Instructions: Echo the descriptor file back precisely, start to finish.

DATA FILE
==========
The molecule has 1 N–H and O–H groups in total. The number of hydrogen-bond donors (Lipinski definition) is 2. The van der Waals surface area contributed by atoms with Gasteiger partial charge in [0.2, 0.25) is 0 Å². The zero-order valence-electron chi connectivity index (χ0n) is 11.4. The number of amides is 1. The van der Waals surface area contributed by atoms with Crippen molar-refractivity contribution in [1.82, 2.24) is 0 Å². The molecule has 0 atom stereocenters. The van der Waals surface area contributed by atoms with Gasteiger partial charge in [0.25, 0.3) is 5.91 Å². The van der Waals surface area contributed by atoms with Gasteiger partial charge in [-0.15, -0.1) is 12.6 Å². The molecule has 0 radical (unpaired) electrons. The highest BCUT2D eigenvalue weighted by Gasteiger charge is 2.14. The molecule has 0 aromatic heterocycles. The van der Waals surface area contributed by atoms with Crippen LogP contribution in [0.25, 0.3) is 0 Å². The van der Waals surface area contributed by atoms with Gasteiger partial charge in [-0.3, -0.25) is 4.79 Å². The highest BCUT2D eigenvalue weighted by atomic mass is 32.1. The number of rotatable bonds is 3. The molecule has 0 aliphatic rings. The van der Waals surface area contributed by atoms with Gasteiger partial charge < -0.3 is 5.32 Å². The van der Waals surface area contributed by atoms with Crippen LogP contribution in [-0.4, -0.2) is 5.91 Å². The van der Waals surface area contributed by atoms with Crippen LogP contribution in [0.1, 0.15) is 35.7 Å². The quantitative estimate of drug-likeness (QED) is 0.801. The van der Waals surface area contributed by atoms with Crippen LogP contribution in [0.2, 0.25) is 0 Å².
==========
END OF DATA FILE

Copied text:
The molecule has 1 N–H and O–H groups in total. The number of hydrogen-bond donors (Lipinski definition) is 2. The van der Waals surface area contributed by atoms with Gasteiger partial charge in [0.2, 0.25) is 0 Å². The zero-order valence-electron chi connectivity index (χ0n) is 11.4. The number of amides is 1. The van der Waals surface area contributed by atoms with Crippen molar-refractivity contribution in [1.82, 2.24) is 0 Å². The molecule has 0 atom stereocenters. The van der Waals surface area contributed by atoms with Gasteiger partial charge in [0.25, 0.3) is 5.91 Å². The van der Waals surface area contributed by atoms with Gasteiger partial charge in [-0.15, -0.1) is 12.6 Å². The molecule has 0 radical (unpaired) electrons. The highest BCUT2D eigenvalue weighted by Gasteiger charge is 2.14. The molecule has 0 aromatic heterocycles. The van der Waals surface area contributed by atoms with Crippen LogP contribution in [0.25, 0.3) is 0 Å². The van der Waals surface area contributed by atoms with Gasteiger partial charge in [-0.3, -0.25) is 4.79 Å². The highest BCUT2D eigenvalue weighted by atomic mass is 32.1. The number of rotatable bonds is 3. The molecule has 0 aliphatic rings. The van der Waals surface area contributed by atoms with Gasteiger partial charge < -0.3 is 5.32 Å². The van der Waals surface area contributed by atoms with Crippen LogP contribution in [-0.4, -0.2) is 5.91 Å². The van der Waals surface area contributed by atoms with Crippen LogP contribution in [0.1, 0.15) is 35.7 Å². The quantitative estimate of drug-likeness (QED) is 0.801. The van der Waals surface area contributed by atoms with Crippen LogP contribution in [0.2, 0.25) is 0 Å².